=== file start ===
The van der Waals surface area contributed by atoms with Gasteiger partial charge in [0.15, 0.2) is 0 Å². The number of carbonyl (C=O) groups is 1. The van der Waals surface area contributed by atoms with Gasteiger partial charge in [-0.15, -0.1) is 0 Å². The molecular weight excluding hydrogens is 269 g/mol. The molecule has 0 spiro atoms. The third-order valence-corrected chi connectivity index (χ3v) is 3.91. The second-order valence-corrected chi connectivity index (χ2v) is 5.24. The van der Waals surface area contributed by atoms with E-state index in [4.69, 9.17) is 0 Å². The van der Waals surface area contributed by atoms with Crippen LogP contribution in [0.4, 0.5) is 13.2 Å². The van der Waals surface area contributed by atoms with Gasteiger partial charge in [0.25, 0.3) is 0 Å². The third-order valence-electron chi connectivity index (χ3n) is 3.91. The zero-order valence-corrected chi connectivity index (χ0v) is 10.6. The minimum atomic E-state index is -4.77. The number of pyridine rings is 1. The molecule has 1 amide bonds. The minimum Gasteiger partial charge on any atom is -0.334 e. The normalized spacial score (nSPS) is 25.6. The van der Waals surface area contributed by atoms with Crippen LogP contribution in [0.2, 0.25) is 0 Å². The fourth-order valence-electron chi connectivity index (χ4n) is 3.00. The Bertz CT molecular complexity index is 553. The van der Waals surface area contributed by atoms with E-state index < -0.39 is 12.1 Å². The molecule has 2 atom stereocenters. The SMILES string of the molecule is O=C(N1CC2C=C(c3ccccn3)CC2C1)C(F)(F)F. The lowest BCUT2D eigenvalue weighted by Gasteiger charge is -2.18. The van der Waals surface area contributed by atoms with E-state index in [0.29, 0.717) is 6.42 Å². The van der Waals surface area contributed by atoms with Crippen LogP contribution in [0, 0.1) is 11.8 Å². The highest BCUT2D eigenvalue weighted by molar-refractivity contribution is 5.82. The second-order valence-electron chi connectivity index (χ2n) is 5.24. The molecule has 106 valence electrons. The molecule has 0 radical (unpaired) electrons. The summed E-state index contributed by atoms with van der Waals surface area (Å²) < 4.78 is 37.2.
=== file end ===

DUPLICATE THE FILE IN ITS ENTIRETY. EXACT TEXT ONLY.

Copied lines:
The van der Waals surface area contributed by atoms with Gasteiger partial charge in [0.15, 0.2) is 0 Å². The number of carbonyl (C=O) groups is 1. The van der Waals surface area contributed by atoms with Gasteiger partial charge in [-0.15, -0.1) is 0 Å². The molecular weight excluding hydrogens is 269 g/mol. The molecule has 0 spiro atoms. The third-order valence-corrected chi connectivity index (χ3v) is 3.91. The second-order valence-corrected chi connectivity index (χ2v) is 5.24. The van der Waals surface area contributed by atoms with E-state index in [4.69, 9.17) is 0 Å². The van der Waals surface area contributed by atoms with Crippen LogP contribution in [0.4, 0.5) is 13.2 Å². The van der Waals surface area contributed by atoms with Gasteiger partial charge in [0.25, 0.3) is 0 Å². The third-order valence-electron chi connectivity index (χ3n) is 3.91. The zero-order valence-corrected chi connectivity index (χ0v) is 10.6. The minimum atomic E-state index is -4.77. The number of pyridine rings is 1. The molecule has 1 amide bonds. The minimum Gasteiger partial charge on any atom is -0.334 e. The normalized spacial score (nSPS) is 25.6. The van der Waals surface area contributed by atoms with Crippen LogP contribution in [0.2, 0.25) is 0 Å². The fourth-order valence-electron chi connectivity index (χ4n) is 3.00. The Bertz CT molecular complexity index is 553. The van der Waals surface area contributed by atoms with E-state index < -0.39 is 12.1 Å². The molecule has 2 atom stereocenters. The SMILES string of the molecule is O=C(N1CC2C=C(c3ccccn3)CC2C1)C(F)(F)F. The lowest BCUT2D eigenvalue weighted by Gasteiger charge is -2.18. The van der Waals surface area contributed by atoms with E-state index in [0.29, 0.717) is 6.42 Å². The van der Waals surface area contributed by atoms with Crippen LogP contribution in [0, 0.1) is 11.8 Å². The highest BCUT2D eigenvalue weighted by molar-refractivity contribution is 5.82. The second-order valence-electron chi connectivity index (χ2n) is 5.24. The molecule has 106 valence electrons. The molecule has 0 radical (unpaired) electrons. The summed E-state index contributed by atoms with van der Waals surface area (Å²) < 4.78 is 37.2.